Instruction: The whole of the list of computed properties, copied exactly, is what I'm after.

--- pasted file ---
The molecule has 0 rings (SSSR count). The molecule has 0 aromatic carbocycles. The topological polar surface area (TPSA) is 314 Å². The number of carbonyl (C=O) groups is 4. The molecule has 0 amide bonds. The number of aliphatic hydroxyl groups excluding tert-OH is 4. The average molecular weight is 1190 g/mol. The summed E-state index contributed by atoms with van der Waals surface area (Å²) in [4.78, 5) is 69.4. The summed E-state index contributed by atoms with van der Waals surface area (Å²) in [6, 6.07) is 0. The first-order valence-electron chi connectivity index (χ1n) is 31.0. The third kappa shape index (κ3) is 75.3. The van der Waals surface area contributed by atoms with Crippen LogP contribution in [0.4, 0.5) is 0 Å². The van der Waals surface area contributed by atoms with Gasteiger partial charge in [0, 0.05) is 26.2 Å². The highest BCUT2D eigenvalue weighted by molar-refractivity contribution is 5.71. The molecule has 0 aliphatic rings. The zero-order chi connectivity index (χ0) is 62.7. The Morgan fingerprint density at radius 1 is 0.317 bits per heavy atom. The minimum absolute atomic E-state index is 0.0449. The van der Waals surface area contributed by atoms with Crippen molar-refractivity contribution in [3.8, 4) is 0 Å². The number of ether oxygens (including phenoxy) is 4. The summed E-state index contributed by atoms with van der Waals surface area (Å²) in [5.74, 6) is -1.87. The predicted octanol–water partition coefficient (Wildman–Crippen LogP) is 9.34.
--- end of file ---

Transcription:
The molecule has 0 rings (SSSR count). The molecule has 0 aromatic carbocycles. The topological polar surface area (TPSA) is 314 Å². The number of carbonyl (C=O) groups is 4. The molecule has 0 amide bonds. The number of aliphatic hydroxyl groups excluding tert-OH is 4. The average molecular weight is 1190 g/mol. The summed E-state index contributed by atoms with van der Waals surface area (Å²) in [4.78, 5) is 69.4. The summed E-state index contributed by atoms with van der Waals surface area (Å²) in [6, 6.07) is 0. The first-order valence-electron chi connectivity index (χ1n) is 31.0. The third kappa shape index (κ3) is 75.3. The van der Waals surface area contributed by atoms with Crippen LogP contribution in [0.4, 0.5) is 0 Å². The van der Waals surface area contributed by atoms with Gasteiger partial charge in [0, 0.05) is 26.2 Å². The highest BCUT2D eigenvalue weighted by molar-refractivity contribution is 5.71. The molecule has 0 aliphatic rings. The zero-order chi connectivity index (χ0) is 62.7. The Morgan fingerprint density at radius 1 is 0.317 bits per heavy atom. The minimum absolute atomic E-state index is 0.0449. The van der Waals surface area contributed by atoms with Crippen molar-refractivity contribution in [3.8, 4) is 0 Å². The number of ether oxygens (including phenoxy) is 4. The summed E-state index contributed by atoms with van der Waals surface area (Å²) in [5.74, 6) is -1.87. The predicted octanol–water partition coefficient (Wildman–Crippen LogP) is 9.34.